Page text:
In twenty years, we moved from a world in which the consensus was that the media was mostly honest but a little biased to a world in which the consensus was the media was biased in favor of one side. …

By this point, the mass media was no longer trying to prove they were neutral observers.

2020:

Twenty years on from the Bush election, everyone to the right of Hillary Clinton looks at the media as the marketing department for the DNC. Further, the only people who think the media is not deliberately lying about everything are the nutters who watch conspiracy outlets like MSNBC or CNN.

The most popular “conservative” TV media performer is Tucker Carlson who dedicates a fair chunk of his airtime to pointing out the litany of lies that come from the mass media. …

As the left marches through the institutions, trust is collapsing:

Forty years ago, most people thought they could trust the important institutions of society. ..

Today,… few people trust the media…. Most people think the government is a blend of incompetence and dishonesty, but many still think the system can work with the right people in charge of it. Big business is another institution whose trust has collapsed, especially among right-wing people. …

Despite twenty years of failure, people still think the military can defeat any enemy if allowed to do their best. White people still proudly send their sons to fight. That is changing as it becomes clear that the people in charge are rabidly anti-white and jarringly incompetent. We may be in the midst of a great sea change in white attitudes about the military.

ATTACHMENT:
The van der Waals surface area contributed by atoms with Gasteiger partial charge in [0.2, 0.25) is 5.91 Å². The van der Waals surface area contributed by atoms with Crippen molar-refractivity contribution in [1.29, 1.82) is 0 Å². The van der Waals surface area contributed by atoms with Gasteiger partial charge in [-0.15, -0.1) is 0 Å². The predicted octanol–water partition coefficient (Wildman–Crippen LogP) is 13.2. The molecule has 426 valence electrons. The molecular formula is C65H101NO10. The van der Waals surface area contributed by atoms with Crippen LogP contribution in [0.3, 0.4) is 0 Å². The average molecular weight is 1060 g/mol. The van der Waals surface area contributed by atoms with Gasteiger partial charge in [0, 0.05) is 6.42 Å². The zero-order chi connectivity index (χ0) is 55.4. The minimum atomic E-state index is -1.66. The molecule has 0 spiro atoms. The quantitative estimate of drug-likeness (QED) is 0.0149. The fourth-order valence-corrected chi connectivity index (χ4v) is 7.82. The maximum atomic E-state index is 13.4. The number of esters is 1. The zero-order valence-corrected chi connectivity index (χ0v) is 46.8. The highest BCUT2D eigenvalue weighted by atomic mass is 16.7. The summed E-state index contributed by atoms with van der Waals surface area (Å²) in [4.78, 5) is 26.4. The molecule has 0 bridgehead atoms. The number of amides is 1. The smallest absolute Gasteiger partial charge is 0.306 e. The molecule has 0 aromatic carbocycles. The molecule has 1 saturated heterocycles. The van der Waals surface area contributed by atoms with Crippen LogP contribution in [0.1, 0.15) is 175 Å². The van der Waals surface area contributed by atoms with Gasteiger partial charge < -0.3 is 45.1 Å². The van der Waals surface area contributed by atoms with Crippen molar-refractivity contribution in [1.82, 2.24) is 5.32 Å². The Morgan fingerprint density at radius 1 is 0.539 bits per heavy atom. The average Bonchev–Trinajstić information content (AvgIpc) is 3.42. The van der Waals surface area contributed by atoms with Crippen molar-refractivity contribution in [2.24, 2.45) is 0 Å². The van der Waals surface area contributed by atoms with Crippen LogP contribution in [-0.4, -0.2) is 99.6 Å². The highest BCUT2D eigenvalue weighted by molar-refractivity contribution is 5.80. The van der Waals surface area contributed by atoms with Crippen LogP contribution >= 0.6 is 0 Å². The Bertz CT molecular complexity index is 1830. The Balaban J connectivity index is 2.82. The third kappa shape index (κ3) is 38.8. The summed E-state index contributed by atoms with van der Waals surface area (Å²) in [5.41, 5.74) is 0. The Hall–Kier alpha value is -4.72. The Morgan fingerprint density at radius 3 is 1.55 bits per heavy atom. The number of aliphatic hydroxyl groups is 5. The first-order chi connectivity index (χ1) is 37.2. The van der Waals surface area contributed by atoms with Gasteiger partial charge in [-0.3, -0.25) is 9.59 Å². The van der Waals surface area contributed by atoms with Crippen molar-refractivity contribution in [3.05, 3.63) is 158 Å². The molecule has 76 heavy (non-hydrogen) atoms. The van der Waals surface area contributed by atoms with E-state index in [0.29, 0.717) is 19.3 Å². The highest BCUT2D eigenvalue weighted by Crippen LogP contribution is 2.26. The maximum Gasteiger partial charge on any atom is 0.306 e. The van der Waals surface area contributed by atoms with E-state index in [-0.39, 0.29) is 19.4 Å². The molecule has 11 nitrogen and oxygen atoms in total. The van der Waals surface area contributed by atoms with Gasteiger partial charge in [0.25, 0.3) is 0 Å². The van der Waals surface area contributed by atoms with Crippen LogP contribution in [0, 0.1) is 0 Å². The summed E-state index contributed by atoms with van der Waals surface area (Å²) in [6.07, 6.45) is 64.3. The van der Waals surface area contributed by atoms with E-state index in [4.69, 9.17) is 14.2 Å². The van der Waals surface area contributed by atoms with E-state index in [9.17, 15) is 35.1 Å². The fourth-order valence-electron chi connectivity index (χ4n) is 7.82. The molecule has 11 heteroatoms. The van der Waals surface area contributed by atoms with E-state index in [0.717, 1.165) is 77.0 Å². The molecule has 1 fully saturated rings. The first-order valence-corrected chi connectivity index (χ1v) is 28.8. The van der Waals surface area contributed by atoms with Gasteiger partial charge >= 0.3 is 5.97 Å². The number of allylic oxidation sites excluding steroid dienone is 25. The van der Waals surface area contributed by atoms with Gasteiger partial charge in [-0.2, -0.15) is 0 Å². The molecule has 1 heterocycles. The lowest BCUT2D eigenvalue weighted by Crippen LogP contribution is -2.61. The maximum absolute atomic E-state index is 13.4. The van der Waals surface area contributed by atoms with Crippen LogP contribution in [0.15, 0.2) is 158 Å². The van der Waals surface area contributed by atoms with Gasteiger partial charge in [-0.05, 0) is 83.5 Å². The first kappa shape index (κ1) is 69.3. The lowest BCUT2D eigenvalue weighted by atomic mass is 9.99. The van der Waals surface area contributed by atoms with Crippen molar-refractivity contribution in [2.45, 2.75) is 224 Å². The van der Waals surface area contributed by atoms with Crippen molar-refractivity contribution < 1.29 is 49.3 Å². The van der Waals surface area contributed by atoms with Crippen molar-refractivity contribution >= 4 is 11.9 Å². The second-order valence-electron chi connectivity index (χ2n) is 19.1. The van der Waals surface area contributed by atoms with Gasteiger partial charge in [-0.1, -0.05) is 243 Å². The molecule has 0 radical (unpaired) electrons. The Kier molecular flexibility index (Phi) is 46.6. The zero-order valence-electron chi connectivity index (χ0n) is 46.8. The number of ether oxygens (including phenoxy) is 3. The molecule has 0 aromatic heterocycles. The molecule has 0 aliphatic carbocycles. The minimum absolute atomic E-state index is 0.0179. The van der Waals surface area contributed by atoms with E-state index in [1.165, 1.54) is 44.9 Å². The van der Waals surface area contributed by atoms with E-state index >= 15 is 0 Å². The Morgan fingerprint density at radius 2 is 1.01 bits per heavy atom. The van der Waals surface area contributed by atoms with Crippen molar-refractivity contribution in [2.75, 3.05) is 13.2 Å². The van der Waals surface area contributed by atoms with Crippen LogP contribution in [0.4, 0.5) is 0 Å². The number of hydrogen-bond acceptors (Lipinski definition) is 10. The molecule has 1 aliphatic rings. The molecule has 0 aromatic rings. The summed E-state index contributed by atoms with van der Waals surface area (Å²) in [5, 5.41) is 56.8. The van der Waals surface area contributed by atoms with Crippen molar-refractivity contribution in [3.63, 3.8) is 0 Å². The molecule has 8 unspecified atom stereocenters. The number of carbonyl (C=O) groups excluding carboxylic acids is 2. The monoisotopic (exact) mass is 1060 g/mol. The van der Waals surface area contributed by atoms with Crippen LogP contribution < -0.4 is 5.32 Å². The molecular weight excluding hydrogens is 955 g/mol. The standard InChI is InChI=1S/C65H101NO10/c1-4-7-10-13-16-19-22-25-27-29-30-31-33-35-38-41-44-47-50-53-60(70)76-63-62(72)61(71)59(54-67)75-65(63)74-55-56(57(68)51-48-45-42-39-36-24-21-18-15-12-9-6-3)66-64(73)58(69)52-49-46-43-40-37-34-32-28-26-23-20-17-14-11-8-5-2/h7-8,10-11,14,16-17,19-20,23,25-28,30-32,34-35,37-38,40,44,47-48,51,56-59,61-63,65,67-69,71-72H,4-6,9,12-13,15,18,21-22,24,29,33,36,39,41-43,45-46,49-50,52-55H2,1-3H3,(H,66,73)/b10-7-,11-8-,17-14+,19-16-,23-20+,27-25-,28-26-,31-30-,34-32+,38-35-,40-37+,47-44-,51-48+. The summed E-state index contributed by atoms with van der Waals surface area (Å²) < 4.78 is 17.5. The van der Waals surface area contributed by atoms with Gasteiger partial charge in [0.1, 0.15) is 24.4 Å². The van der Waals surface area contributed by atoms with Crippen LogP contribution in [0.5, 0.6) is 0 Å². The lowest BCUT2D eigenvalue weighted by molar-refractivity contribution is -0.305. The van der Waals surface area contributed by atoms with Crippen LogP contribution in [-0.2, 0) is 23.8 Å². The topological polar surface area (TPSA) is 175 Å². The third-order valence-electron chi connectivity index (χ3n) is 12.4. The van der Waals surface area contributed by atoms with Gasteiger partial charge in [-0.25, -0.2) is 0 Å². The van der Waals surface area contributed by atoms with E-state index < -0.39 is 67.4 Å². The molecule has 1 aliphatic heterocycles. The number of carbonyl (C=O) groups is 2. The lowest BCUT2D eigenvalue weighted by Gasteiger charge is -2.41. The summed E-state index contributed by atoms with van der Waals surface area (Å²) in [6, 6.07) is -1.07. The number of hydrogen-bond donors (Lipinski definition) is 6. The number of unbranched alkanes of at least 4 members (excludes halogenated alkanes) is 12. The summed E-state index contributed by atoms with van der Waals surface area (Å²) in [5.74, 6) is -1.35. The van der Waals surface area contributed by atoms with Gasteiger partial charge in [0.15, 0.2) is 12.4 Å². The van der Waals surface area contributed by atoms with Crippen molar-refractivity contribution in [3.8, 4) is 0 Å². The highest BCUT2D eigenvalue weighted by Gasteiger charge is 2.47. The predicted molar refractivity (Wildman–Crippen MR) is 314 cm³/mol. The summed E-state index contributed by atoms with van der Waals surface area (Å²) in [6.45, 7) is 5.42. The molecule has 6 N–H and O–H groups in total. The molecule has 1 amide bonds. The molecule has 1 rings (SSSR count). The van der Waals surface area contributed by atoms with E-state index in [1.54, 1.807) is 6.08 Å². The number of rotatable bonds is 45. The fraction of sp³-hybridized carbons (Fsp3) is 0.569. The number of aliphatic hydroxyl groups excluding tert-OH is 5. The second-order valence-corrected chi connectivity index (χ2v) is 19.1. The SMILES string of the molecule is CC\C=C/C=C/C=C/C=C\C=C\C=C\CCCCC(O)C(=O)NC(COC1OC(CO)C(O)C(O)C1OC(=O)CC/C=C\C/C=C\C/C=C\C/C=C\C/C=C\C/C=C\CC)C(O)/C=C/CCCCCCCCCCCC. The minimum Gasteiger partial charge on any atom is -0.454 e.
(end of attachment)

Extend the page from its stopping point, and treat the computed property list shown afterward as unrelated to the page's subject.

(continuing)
Leftists only appoint other leftists and personnel is policy — so it’s a ratchet. Once an institution has gone left it cannot be reformed and the only solution is to get rid of it and start again from scratch.

Why women want sugar daddies

Why women want sugar daddies. By Zoe Strimpel.

During a recent trip to the US, I had lunch with a young man from New York, who told me glumly that many of his peers had spent the summer swanning around Europe while he stayed put in America. They were all flaunting it on Instagram, of course, but none as aggressively as a clutch of young women in their early 20s, who had spent time in the most expensive spots: the Amalfi Coast, Porto Cervo, Capri. I peered at his phone and saw images of the girls draped over each other in terrace restaurants, on the prows of boats, laid along tree branches in thong bikinis, glowing with the gold-dust of fine living.

They were either still in college or freshly out of it. But the reason they, rather than the young man, were able to go yachting off Sardinia while sipping Dom Pérignon was because rich older men ­had hired them to come on a luxury holiday with them.

The job — look hot, be nice, and be ready to accommodate more without crying assault — is called sugaring. It is — though sugar daddies or babies might not admit it — sex work. My friend betrayed no sense of surprise at the arrangement; such things had, he explained, become totally normal in his age group. …

The new normal in the globalist ruling class: